David Bowers is a British film director and screenwriter, originally from Stockport, Greater Manchester, in the United Kingdom.
Bowers studied fine art at Chester School of Art and animation at West Surrey College of Art and Design. His first job was on Who Framed Roger Rabbit as an inbetweener under director Richard Williams.
After Roger Rabbit, Bowers worked at Cosgrove Hall on the cult favourite television shows Danger Mouse and Duckula before moving to London to work for Steven Spielberg's Amblimation studio. He worked as an animator on An American Tail: Fievel Goes West before going freelance to work on advertisements and features. Bowers later returned to Amblimation to work on early story development and as a supervising animator on Balto.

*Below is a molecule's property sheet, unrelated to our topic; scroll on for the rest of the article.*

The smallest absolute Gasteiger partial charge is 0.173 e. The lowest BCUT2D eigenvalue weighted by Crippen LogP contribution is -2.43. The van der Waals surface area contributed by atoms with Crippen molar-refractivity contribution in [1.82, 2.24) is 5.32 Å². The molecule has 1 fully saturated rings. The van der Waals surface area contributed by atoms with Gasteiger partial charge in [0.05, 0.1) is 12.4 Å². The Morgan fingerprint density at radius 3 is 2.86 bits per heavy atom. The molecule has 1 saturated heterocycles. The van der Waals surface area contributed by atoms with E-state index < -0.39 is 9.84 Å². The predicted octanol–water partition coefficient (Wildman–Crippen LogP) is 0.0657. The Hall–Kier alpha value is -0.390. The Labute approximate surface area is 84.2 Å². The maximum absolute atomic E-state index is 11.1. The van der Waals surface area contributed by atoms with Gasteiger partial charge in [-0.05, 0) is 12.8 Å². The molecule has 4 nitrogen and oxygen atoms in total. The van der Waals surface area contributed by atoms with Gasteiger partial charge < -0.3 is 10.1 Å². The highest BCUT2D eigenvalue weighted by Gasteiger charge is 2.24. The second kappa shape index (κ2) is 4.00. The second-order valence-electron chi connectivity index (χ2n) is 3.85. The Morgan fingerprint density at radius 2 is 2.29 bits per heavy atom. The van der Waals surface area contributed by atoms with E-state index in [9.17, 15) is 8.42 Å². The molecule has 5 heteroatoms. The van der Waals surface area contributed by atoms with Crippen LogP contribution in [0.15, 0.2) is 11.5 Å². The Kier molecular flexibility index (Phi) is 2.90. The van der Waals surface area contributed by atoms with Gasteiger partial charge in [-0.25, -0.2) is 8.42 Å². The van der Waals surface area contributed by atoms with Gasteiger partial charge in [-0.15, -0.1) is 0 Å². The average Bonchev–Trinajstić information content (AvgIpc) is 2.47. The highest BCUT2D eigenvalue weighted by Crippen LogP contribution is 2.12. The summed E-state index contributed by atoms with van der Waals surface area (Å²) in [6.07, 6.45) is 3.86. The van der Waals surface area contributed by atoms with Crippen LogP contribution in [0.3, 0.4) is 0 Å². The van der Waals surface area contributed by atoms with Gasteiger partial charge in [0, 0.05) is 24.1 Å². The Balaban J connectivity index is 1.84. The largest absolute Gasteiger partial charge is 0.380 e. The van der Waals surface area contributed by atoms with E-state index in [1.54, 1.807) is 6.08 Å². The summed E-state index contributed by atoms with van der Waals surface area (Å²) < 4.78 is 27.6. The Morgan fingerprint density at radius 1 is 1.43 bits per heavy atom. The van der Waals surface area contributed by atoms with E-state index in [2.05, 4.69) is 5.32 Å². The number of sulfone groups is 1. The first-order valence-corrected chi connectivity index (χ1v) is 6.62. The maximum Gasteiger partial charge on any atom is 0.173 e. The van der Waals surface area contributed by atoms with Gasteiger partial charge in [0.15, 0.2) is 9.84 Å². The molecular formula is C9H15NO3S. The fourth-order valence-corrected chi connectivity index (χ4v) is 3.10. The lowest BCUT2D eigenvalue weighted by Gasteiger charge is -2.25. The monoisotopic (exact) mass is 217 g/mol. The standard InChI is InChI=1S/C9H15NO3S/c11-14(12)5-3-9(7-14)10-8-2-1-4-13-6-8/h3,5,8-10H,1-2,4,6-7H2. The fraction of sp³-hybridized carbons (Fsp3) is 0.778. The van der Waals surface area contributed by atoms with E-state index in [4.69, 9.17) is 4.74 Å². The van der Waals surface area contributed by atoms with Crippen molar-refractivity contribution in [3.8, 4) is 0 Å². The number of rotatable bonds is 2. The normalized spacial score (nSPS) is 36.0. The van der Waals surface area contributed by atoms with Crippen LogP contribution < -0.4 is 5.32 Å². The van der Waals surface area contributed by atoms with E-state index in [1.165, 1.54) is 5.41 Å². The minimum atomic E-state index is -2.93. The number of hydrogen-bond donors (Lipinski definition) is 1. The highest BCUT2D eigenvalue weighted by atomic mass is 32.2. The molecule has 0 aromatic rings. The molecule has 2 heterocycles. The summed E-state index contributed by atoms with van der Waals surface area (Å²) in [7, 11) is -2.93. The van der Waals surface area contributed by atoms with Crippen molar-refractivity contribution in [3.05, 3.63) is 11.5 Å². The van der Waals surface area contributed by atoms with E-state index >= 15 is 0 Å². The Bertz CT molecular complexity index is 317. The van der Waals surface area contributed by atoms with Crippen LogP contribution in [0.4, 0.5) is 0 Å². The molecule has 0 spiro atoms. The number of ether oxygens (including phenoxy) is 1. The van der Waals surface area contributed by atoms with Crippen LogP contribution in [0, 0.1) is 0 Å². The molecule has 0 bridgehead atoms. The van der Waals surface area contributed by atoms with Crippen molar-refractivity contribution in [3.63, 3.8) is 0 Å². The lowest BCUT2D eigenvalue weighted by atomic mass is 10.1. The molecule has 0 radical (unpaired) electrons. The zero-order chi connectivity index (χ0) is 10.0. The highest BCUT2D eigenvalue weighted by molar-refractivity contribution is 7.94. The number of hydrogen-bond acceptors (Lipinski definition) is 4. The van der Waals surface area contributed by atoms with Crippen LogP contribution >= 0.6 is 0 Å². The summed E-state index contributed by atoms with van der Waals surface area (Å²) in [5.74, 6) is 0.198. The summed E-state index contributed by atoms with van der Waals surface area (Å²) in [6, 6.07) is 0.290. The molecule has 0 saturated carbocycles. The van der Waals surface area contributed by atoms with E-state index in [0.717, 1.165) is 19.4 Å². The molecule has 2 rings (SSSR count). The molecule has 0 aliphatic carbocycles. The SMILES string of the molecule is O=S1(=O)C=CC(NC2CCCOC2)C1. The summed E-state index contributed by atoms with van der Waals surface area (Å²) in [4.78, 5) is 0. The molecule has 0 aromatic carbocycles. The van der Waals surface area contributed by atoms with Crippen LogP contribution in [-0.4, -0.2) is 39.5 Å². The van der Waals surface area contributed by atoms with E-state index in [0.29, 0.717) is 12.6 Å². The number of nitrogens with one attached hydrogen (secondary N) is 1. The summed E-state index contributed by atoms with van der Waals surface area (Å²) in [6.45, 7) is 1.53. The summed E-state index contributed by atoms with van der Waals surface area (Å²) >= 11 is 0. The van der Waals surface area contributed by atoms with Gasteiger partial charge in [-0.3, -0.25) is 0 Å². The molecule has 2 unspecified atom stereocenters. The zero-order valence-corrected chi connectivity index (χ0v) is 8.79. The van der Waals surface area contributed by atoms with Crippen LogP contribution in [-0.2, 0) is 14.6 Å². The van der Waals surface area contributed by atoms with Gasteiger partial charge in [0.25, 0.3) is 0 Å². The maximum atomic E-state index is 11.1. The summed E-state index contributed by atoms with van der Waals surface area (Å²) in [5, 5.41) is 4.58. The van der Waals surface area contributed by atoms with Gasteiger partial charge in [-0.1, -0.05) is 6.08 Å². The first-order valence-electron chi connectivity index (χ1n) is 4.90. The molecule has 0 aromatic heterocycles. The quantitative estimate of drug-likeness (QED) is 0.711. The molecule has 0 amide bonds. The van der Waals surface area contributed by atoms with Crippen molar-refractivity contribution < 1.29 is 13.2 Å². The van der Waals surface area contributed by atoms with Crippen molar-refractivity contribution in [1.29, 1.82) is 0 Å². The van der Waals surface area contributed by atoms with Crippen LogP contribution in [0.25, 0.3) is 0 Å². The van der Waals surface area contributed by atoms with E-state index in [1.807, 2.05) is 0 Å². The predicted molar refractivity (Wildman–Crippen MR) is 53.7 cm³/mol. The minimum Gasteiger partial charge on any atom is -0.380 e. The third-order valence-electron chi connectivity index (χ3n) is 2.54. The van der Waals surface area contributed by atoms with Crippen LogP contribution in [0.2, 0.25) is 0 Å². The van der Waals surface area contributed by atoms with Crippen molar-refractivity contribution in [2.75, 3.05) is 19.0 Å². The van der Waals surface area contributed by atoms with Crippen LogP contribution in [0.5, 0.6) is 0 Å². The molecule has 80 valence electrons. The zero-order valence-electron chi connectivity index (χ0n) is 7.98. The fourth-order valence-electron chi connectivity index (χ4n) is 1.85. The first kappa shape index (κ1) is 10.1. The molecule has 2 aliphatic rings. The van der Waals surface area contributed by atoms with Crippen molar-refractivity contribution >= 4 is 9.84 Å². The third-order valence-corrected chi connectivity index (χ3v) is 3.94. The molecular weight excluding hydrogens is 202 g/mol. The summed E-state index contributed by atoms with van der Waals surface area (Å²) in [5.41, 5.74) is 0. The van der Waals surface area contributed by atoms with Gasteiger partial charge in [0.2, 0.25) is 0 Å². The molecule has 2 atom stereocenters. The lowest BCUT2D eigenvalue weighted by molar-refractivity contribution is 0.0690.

With the founding of DreamWorks Animation, Bowers moved to Glendale, California, to work as a story artist on The Prince of Egypt and The Road to El Dorado. It was during this period that he met Aardman's Nick Park and Peter Lord, who asked him to help storyboard Aardman's first feature-length film, the critically acclaimed Chicken Run. He was ultimately credited as storyboard supervisor.
After Chicken Run, Bowers moved between Los Angeles and Bristol, United Kingdom, working on several DreamWorks and Aardman projects, including the hit CG animated comedy Shark Tale and the Oscar winning Wallace & Gromit: The Curse of the Were-Rabbit, before directing his first feature Flushed Away with Sam Fell.
He wrote/directed a big screen adaptation of Osamu Tezuka's classic Astro Boy for Imagi Animation Studios and Summit Entertainment, that was released in October 2009.
Bowers directed Diary of a Wimpy Kid: Rodrick Rules, his first live action film, which was released in cinemas on 25 March 2011. He also directed the third film in the series, Diary of a Wimpy Kid: Dog Days (2012), as well as the fourth film, Diary of a Wimpy Kid: The Long Haul (2017).
Bowers was developing a live-action film adaptation of the popular Nickelodeon show Rugrats for Paramount Pictures, under the production of Paramount Players for a 2021 release before being pulled in November 2019.